Drip system hydroponics is the most popular of all the hydroponic systems. This type of hydroponics borrows the most water-efficient irrigating technique used in traditional cultivation and adapts it to a soil-less growing system that’s so simple, efficient, and versatile that it’s being used to produce bountiful crops by everyone from city dwellers living in small apartments to some of the biggest commercial hydroponic farms the world over.
In this guide to drip system hydroponics, you’ll learn the basics of what drip system hydroponics is, what the two drip system techniques are, how the system works, and how to build your own, in addition to finding out why this system is so popular among hydroponics enthusiasts.
What Is Drip System Hydroponics?
In drip system hydroponics, the water-based nutrient solution is delivered to the root system of plants using drip irrigation. This type of low-flow irrigation is very water-efficient, avoiding waste due to evaporation by providing moisture via slow drip at the base of the plants rather than mimicking rainfall from above.
When designed for plants in separate containers that are regulated individually, a hydroponic drip system will slowly and steadily provide moisture and nutrients exactly when and where it’s needed.
Or, you can create a hydroponic drip system that automatically turns on to provide enough solution to saturate the growing medium in the root zone of your plants and then turns off to allow any unused solution to drain away.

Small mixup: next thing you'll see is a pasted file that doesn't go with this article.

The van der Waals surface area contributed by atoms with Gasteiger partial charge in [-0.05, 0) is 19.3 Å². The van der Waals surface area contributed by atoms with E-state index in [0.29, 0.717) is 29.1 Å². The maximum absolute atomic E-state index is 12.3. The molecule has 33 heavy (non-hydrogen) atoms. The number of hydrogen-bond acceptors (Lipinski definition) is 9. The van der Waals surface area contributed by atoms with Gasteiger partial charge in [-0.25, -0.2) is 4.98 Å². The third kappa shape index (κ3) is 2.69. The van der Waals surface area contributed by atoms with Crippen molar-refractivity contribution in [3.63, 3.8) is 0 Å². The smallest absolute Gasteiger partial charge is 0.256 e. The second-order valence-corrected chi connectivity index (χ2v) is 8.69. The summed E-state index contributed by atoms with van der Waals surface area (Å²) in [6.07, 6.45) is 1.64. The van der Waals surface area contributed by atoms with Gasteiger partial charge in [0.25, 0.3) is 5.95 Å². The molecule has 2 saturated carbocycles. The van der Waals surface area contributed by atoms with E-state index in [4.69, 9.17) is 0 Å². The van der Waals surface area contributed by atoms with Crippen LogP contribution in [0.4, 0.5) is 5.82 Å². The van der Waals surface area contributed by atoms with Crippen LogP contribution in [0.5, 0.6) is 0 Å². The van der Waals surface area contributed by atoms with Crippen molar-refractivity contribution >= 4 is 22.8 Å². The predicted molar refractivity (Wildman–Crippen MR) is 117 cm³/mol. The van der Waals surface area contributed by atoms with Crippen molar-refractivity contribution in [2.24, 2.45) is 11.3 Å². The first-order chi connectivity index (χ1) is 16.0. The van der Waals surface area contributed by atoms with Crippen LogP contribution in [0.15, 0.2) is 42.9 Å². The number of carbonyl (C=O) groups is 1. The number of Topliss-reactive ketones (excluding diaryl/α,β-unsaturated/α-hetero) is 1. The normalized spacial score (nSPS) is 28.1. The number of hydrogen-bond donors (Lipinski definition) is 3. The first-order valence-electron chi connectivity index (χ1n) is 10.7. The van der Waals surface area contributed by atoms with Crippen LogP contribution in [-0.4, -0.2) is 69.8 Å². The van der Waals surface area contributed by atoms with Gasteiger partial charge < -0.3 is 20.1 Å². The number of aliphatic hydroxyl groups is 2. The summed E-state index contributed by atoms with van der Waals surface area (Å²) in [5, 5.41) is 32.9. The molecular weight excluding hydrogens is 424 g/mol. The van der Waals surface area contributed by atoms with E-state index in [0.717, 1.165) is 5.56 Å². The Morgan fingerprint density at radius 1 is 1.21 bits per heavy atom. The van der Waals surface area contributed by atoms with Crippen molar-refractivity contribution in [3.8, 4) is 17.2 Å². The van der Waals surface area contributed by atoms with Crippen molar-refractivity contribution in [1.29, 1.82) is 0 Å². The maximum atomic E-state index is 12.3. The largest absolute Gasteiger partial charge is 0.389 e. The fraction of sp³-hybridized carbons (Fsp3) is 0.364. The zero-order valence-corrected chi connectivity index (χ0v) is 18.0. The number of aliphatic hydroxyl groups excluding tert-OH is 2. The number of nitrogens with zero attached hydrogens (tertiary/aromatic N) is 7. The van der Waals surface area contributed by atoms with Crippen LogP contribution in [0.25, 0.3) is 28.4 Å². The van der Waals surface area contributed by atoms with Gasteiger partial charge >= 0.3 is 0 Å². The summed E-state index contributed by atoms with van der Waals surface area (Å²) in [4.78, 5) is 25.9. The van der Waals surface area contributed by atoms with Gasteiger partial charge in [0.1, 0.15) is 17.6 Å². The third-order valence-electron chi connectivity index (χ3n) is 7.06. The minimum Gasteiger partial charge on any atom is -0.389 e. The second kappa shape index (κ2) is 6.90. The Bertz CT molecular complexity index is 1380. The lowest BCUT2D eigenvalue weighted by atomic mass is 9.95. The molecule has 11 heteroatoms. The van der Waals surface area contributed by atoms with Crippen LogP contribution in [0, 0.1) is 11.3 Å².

Vertical farming is another application that drip system hydroponics is well-suited for, as you just need to pump water to the top of the system and then let gravity do the rest.
How Does Drip System Hydroponics Work?
Using a pump located in the nutrient solution reservoir, hydroponic drip systems deliver the nutrient solution to the roots of plants via drip emitters. The pump is usually connected to a timer that automates the irrigation schedule.
The system can be arranged so there’s at least one emitter delivering solution directly to the root mass of every plant. And if your emitters have mechanisms allowing you to control their output, you can adjust the amount of solution each plant receives according to the needs of that particular plant.
However, drip system hydroponics doesn’t have to be that complicated. With simple vertical gardens, for example, all you need are the drip emitters at the very top.
Regardless of whether it’s a vertical or a regular horizontal growing system, the nutrient solution will trickle down through the growing medium, and when it reaches the bottom, any that hasn’t been taken up by plant roots along the way will be either returned to the reservoir for reuse or discarded.
Two Types Of Drip System Hydroponics
There are two distinct types of drip system hydroponics: recovery systems and non-recovery systems.
A recovery system is one in which the nutrient solution is recovered and recycled through the system multiple times.